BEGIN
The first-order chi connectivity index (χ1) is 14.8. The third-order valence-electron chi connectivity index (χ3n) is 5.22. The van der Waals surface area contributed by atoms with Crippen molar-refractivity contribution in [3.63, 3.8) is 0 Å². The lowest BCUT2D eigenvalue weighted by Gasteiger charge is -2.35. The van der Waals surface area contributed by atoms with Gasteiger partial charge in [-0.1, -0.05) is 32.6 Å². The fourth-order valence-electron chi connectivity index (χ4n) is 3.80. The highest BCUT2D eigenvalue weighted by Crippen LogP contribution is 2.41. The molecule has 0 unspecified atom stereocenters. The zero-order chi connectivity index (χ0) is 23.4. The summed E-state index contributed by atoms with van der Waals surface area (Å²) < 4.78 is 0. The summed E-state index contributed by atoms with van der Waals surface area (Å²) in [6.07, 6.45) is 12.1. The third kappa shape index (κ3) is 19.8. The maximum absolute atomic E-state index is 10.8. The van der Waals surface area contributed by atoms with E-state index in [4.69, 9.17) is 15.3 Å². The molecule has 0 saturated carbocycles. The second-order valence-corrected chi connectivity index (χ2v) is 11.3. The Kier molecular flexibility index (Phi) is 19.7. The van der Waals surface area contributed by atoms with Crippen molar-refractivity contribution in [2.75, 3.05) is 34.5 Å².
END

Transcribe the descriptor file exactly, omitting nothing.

The first-order chi connectivity index (χ1) is 14.8. The third-order valence-electron chi connectivity index (χ3n) is 5.22. The van der Waals surface area contributed by atoms with Crippen molar-refractivity contribution in [3.63, 3.8) is 0 Å². The lowest BCUT2D eigenvalue weighted by Gasteiger charge is -2.35. The van der Waals surface area contributed by atoms with Gasteiger partial charge in [-0.1, -0.05) is 32.6 Å². The fourth-order valence-electron chi connectivity index (χ4n) is 3.80. The highest BCUT2D eigenvalue weighted by Crippen LogP contribution is 2.41. The molecule has 0 unspecified atom stereocenters. The zero-order chi connectivity index (χ0) is 23.4. The summed E-state index contributed by atoms with van der Waals surface area (Å²) < 4.78 is 0. The summed E-state index contributed by atoms with van der Waals surface area (Å²) in [6.07, 6.45) is 12.1. The third kappa shape index (κ3) is 19.8. The maximum absolute atomic E-state index is 10.8. The van der Waals surface area contributed by atoms with E-state index in [4.69, 9.17) is 15.3 Å². The molecule has 0 saturated carbocycles. The second-order valence-corrected chi connectivity index (χ2v) is 11.3. The Kier molecular flexibility index (Phi) is 19.7. The van der Waals surface area contributed by atoms with Crippen molar-refractivity contribution in [2.75, 3.05) is 34.5 Å².